Assistant News Editor
Caitlyn Sebastian, a junior biomedical sciences major from Birmingham, said she was recently offered a $50 gift card by the Pointe at Troy’s property manager to replace a negative post on the Troy Students Facebook page with positive comments about the Pointe apartment complex.
“With that $50 gift card, she (Jennifer Earles, the Pointe’s property manager) wanted me to post other stuff about the Pointe, the good stuff and all that,” Sebastian said. “I wasn’t going to do that.
“To me, it felt like she was trying to bribe me. It almost seems like she’s trying to hush the problem.”
The Pointe and its management declined to comment on the gift card.
Sebastian moved into her apartment in the Pointe at the beginning of the 2016-2017 academic year. She soon discovered a steadily leaking window, which was only the start of her troubles.
Water damage from a leak causes the drywall around Caitlyn Sebastian’s bedroom window to fall apart (top) and be discolored (bottom).
Now, almost two school years later, her window has been repaired four times, but she is still facing issues in her apartment, including a plague of water damage and mold throughout her apartment.
This semester, Sebastian has been dealing with episodes of sinus and bronchial issues she attributes to the mold. Due to mistrust in the Pointe’s maintenance system, Sebastian’s family hired Wiregrass Environmental, which tested for mold around her bedroom window, pantry door and balcony door.
Using a tape lift method of testing, Wiregrass Environmental sent a sample to IMS Laboratory, which found stachybotrys fungi covering 26 percent of the tested area. According to the written mold report from IMS Laboratory, stachybotrys grows in areas “with persistent moisture” and should be assumed toxic.
The report states the mold is currently dormant, but “that condition will change if water is added.”
Toxic mold around her pantry door prevents Sebastian from cleaning dust and debris in the same area because the mold cannot be disturbed.
In the report, Wiregrass Environmental states that “the mold in this apartment is significant and requires professional attention” and that “the site contractor should not perform any service on the HVAC unit or drywall without an environmental consultant present.”
According to Steven Sebastian, Caitlyn Sebastian’s father, “Our consultant said that someone had tried to cover this issue up prior as there was paint over the mold and a spot (of drywall) that had been cut and replaced.”
The Sebastian family said they presented Earles with this information Tuesday, March 20. The next day, Earles and two maintenance workers attempted to replace the HVAC filter, disturbing the area the contractor warned about in his report.
“The contractor we hired believes more of this mold is in the unit, and if disturbed could potentially cause harm if inhaled,” Caitlyn Sebastian said. “Due to that, my mom (the co-signer of Sebastian’s apartment) is now attempting to contact Jennifer … to either have her break my lease, or she is going to sue.”
Caitlyn Sebastian said her mother, Kimberly, called Earles on Wednesday, March 21, and was told Earles was at lunch. Two days later, Earles returned Kimberly Sebastian’s call.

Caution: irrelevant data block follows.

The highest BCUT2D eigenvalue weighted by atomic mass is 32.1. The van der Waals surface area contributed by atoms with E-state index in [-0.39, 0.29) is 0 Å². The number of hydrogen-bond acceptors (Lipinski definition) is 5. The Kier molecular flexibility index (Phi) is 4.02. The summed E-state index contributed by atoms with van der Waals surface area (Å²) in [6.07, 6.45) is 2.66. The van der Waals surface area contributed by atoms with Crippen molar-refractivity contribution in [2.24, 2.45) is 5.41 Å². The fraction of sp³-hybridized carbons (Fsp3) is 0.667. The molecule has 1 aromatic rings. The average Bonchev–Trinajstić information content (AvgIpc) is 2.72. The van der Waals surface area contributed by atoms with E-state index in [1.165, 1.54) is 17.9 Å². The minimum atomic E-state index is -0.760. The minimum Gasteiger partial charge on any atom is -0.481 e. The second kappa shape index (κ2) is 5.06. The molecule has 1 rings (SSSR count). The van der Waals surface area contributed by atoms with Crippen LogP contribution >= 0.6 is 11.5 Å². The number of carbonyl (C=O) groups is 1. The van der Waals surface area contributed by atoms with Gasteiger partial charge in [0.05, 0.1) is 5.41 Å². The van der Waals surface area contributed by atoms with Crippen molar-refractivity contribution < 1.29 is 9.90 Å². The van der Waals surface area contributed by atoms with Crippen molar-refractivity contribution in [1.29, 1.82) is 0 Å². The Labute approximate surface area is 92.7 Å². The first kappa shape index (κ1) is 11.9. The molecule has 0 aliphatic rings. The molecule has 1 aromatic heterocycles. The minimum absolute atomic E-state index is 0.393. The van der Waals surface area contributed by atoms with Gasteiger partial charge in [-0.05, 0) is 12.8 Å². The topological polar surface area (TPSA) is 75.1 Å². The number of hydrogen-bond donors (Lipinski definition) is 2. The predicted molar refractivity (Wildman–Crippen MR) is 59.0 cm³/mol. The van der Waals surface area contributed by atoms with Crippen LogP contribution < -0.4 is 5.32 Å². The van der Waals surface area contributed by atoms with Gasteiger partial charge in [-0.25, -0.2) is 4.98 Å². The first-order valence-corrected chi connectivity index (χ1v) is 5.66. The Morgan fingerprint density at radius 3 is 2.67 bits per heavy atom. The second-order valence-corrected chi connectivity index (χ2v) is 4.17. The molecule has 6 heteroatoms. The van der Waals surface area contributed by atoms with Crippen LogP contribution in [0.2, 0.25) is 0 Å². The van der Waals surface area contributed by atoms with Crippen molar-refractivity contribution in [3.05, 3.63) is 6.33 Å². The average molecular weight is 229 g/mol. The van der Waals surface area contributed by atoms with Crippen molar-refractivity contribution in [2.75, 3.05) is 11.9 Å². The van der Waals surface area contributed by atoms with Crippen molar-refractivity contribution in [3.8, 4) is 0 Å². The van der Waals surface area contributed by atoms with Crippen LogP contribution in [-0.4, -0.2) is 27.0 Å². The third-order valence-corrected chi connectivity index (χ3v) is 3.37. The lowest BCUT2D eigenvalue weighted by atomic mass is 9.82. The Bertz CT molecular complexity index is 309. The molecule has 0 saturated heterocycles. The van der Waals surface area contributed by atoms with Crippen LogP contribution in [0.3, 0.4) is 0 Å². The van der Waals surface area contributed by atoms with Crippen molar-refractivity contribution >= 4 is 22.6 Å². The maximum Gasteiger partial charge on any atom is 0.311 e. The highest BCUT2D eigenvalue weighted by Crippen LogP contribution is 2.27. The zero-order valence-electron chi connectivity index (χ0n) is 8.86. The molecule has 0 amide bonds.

Earles told Kimberly Sebastian that the Pointe is working to schedule an HVAC consultation with a company in Pelham, according to Caitlyn Sebastian.
“We are in the process of identifying any issues,” said Mark Evans, a public relations representative at Asset Campus Housing, the management company for the Pointe. “In the meantime, we have offered to either transfer the residents to another unit at the property or to put them up in a hotel at our cost.”
According to its website, Asset Campus Housing, which owns the Pointe at Troy and the Arch at Troy, is “the nation’s largest 3rd party student housing property management company.”
According to Caitlyn Sebastian, the Pointe has confirmed hiring a contractor and is set to examine the HVAC system on Friday, March 30.
“Knowing my parents, they aren’t going to let this fade easily until some sort of action is taken,” Caitlyn Sebastian said.
In the comments of Caitlyn Sebastian’s original Facebook post, Earles said a Tropolitan reporter could contact her, but later referred the Tropolitan to her regional manager, Aryne Linder.
“I am not able to do interviews as this is only done by corporate,” Earles said.
Linder declined to comment regarding the situation, but referred the Tropolitan to Evans.
Upon being presented with further questions regarding the handling of the issues presented in this story, Evans responded by email.
“I really do not feel comfortable getting into the details of what is a situation that we are working hard to resolve with our resident,” he said. “We are doing the very best that we can to take care of this situation to everyone’s satisfaction as we do any time a resident has a concern.
”Our residents’ well being and their enjoyment of our property have and always will be given our highest priority, and this situation is no different.”
No response was given to the Tropolitan’s questions regarding standard procedure of inspections, maintenance or cleanliness. Additionally, Evans gave no response to specific questions about offering residents gift cards for social media advertisement or about performing dangerous maintenance without the presence of expert professionals.